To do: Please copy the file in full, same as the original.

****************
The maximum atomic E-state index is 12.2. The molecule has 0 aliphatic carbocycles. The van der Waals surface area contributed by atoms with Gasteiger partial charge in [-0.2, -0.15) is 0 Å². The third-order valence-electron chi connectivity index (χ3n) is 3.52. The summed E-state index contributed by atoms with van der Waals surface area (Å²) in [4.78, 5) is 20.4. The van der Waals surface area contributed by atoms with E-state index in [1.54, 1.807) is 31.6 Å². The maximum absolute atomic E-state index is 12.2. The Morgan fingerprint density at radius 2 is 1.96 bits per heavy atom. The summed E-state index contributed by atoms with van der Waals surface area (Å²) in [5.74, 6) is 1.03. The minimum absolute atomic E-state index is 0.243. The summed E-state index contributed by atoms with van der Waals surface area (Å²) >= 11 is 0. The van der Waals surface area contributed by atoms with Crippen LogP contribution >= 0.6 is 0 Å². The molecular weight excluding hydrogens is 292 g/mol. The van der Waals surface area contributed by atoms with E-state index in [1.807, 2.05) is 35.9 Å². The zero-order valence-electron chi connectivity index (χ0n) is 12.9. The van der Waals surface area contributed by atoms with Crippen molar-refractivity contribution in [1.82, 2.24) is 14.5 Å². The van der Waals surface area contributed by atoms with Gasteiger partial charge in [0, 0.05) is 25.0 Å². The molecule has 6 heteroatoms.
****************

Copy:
The maximum atomic E-state index is 12.2. The molecule has 0 aliphatic carbocycles. The van der Waals surface area contributed by atoms with Gasteiger partial charge in [-0.2, -0.15) is 0 Å². The third-order valence-electron chi connectivity index (χ3n) is 3.52. The summed E-state index contributed by atoms with van der Waals surface area (Å²) in [4.78, 5) is 20.4. The van der Waals surface area contributed by atoms with E-state index in [1.54, 1.807) is 31.6 Å². The maximum absolute atomic E-state index is 12.2. The Morgan fingerprint density at radius 2 is 1.96 bits per heavy atom. The summed E-state index contributed by atoms with van der Waals surface area (Å²) in [5.74, 6) is 1.03. The minimum absolute atomic E-state index is 0.243. The summed E-state index contributed by atoms with van der Waals surface area (Å²) >= 11 is 0. The van der Waals surface area contributed by atoms with Crippen LogP contribution >= 0.6 is 0 Å². The molecular weight excluding hydrogens is 292 g/mol. The van der Waals surface area contributed by atoms with E-state index in [1.807, 2.05) is 35.9 Å². The zero-order valence-electron chi connectivity index (χ0n) is 12.9. The van der Waals surface area contributed by atoms with Crippen molar-refractivity contribution in [1.82, 2.24) is 14.5 Å². The van der Waals surface area contributed by atoms with Gasteiger partial charge in [0, 0.05) is 25.0 Å². The molecule has 6 heteroatoms.